From the trenches of the world war to the yakuza gangs in Japan, and now to the Asphalt tracks of the MotoGP, bikes have a ubiquitous presence in almost every major event in the world. With such a rich history, it makes sense to celebrate motorcycles and what’s the first thing that pops into your mind when you hear motorcycle racing?..

9 out of 10 people will probably say MotoGP, even if people don’t watch it, they’ll surely know about it, that’s how synonymous the term MotoGP is with motorcycles.

But before we get to the nitty-gritty details, let’s look at how MotoGP came to be what it is today.

Fédération Internationale de Motocyclisme, established in 1949, acts as a governing body and presides over all the motorcycle events. This year also marked the beginning of the world racing championships, where  Grand Prix motorcycles were raced.

These were custom-built bikes and were unavailable for public use, frankly, public roads back then wouldn’t have supported such high-speed machines.

Most races during this time period used street legal motorcycles with a few modifications. So building a bike only for the purpose of racing them was an alien concept.

The 1950s 

 Several teams with various bike configurations participated in these events and hence to level the playing field, classes were introduced based on engine size, like,  50cc, 80cc, 125cc, 250cc, 350cc, 500cc, and 750cc and most of them using a four-stroke combustion process.

 To make it more interesting a class for sidecars was also introduced. Cause why not?

The 1960s

With an increasing number of teams competing and with advancing technologies, two-stroke engines were introduced for the smaller classes.

Until this point there wasn’t a specific set of rules decided for each class, this however caused disadvantage for some smaller teams as they couldn’t afford the technology or skill to compete with the bigger ones.

Hence in 1969,  the FIM came up with a standard set of rules every team had to follow, these being; the number of gears restricted to 6 and, classes below 350cc to use only 2 cylinder engines.

Now, this pissed off major teams like Honda, Yamaha, Suzuki as these restrictions prevented them from using their far superior machines and thus dominating the championships. The championships were now mostly dominated by smaller Italian teams up until the mid-70s, which had perfected the smaller engine segment.

However, after 1975, both the FIM and the major teams realised that a huge goldmine was being unexploited and thus calling a truce. A four-cylinder configuration for the higher displacement engines, 350cc and more was allowed, and this thus marked the return of the bigger teams.

Up until 2002, this system continued, after which a special class for 500cc engines was introduced. To make this class stand out from the rest, it was rebranded as MotoGP.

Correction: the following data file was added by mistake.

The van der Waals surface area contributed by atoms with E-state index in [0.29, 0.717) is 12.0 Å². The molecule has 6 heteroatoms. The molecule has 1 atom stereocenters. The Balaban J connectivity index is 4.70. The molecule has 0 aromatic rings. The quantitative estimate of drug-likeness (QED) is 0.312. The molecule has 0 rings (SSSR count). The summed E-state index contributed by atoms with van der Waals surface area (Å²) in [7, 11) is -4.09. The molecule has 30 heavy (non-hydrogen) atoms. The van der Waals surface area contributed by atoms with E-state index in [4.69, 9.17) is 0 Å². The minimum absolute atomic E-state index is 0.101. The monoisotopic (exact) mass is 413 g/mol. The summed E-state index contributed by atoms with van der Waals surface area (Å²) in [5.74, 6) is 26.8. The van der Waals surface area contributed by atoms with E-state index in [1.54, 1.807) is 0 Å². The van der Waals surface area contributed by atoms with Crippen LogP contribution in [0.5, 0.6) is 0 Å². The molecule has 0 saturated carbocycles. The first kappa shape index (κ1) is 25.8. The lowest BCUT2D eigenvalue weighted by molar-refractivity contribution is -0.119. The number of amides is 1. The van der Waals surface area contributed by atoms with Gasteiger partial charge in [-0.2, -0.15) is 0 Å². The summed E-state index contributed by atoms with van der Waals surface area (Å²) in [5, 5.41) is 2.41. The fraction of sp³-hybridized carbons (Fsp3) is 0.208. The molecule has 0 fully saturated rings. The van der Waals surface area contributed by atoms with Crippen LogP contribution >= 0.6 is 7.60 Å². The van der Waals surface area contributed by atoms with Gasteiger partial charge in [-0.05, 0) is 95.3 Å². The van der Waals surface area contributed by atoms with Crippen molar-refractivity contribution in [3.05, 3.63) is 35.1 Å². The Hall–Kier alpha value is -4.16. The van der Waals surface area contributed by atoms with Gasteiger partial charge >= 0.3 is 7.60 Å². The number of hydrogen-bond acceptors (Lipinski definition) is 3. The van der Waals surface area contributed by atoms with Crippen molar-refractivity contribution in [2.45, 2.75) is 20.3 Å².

Over the years, the engine size has been increased to 800cc and currently sits at a whoopingly fast 1000cc.

As of today, several other changes are employed, with multiple engines allowed for an individual team, 7 to be specific for one race year, bigger fuel tanks, better brakes with a larger budget. All of this allows for a more exciting and safer Championship.

MotoGP: How it Works

You’ve got 20-22 riders, representing different teams and different manufacturers, who battle it out for 19 races all over the world for almost a year. Each team consists of two riders, thus making up 10-11 teams.

The rider with the most points at the end of the competition wins the world championship and the team with the most points wins the team championship and the manufacturer can also compete for a constructors championship.

Now while this is just a basic outline of a typical MotoGP championship, there’s a lot going on behind those tinted helmets.

      Brand involvement in MotoGP

Dani Pedrosa rocking the Iconic Orange Repsol Livery

It’s hard to believe but in the beginning, riders themselves had to pay for their seat, and take care of other expenses, this was mainly because motorcycle races were not very popular and considered more of a fun pastime for the upper echelon of society.

However, with increasing revenue, people began sponsoring different riders and building teams in a bid to gain popularity for themselves and their brand.

Initially, the livery consisted of the rider’s or the team’s national colours, but sponsors in an attempt to promote their brand started making custom liveries for the drivers and team members.

Kevin Schwantz In the Suzuki Pepsi livery

Several iconic liveries such as the orange Honda Repsol Factory team and the Suzuki RGV500 Pepsi have gained worldwide recognition.

Presently a race calendar budget can be about 10 million Euros, with some teams even spending 15 million Euros.